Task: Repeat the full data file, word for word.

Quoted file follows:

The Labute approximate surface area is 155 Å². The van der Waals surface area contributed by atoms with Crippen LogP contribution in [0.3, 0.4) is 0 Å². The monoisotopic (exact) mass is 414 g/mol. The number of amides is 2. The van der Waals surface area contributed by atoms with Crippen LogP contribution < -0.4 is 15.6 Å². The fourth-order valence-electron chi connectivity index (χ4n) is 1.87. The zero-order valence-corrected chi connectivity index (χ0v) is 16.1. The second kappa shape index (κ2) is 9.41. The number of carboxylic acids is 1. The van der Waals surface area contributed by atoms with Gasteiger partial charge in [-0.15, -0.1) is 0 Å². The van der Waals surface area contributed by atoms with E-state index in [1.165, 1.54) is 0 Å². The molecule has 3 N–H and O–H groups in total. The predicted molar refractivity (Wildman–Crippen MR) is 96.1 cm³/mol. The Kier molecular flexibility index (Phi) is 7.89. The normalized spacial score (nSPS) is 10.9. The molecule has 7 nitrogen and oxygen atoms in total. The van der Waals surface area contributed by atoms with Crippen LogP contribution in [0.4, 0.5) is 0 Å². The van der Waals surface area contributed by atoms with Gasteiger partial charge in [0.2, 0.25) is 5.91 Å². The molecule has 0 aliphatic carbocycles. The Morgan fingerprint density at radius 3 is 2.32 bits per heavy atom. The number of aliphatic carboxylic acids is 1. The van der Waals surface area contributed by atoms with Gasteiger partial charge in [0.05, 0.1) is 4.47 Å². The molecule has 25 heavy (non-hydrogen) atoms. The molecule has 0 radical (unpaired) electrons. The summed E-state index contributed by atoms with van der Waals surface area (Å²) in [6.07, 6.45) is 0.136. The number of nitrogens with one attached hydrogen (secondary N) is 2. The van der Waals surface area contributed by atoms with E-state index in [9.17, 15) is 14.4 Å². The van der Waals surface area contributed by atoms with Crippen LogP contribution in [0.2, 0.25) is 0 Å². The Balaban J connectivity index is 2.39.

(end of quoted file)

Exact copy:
The Labute approximate surface area is 155 Å². The van der Waals surface area contributed by atoms with Crippen LogP contribution in [0.3, 0.4) is 0 Å². The monoisotopic (exact) mass is 414 g/mol. The number of amides is 2. The van der Waals surface area contributed by atoms with Crippen LogP contribution < -0.4 is 15.6 Å². The fourth-order valence-electron chi connectivity index (χ4n) is 1.87. The zero-order valence-corrected chi connectivity index (χ0v) is 16.1. The second kappa shape index (κ2) is 9.41. The number of carboxylic acids is 1. The van der Waals surface area contributed by atoms with Gasteiger partial charge in [-0.15, -0.1) is 0 Å². The van der Waals surface area contributed by atoms with E-state index in [1.165, 1.54) is 0 Å². The molecule has 3 N–H and O–H groups in total. The predicted molar refractivity (Wildman–Crippen MR) is 96.1 cm³/mol. The Kier molecular flexibility index (Phi) is 7.89. The normalized spacial score (nSPS) is 10.9. The molecule has 7 nitrogen and oxygen atoms in total. The van der Waals surface area contributed by atoms with Crippen LogP contribution in [0.4, 0.5) is 0 Å². The van der Waals surface area contributed by atoms with Gasteiger partial charge in [0.2, 0.25) is 5.91 Å². The molecule has 0 aliphatic carbocycles. The Morgan fingerprint density at radius 3 is 2.32 bits per heavy atom. The number of aliphatic carboxylic acids is 1. The van der Waals surface area contributed by atoms with Gasteiger partial charge in [0.05, 0.1) is 4.47 Å². The molecule has 25 heavy (non-hydrogen) atoms. The molecule has 0 radical (unpaired) electrons. The summed E-state index contributed by atoms with van der Waals surface area (Å²) in [6.07, 6.45) is 0.136. The number of nitrogens with one attached hydrogen (secondary N) is 2. The van der Waals surface area contributed by atoms with E-state index in [9.17, 15) is 14.4 Å². The van der Waals surface area contributed by atoms with Crippen LogP contribution in [0.2, 0.25) is 0 Å². The Balaban J connectivity index is 2.39.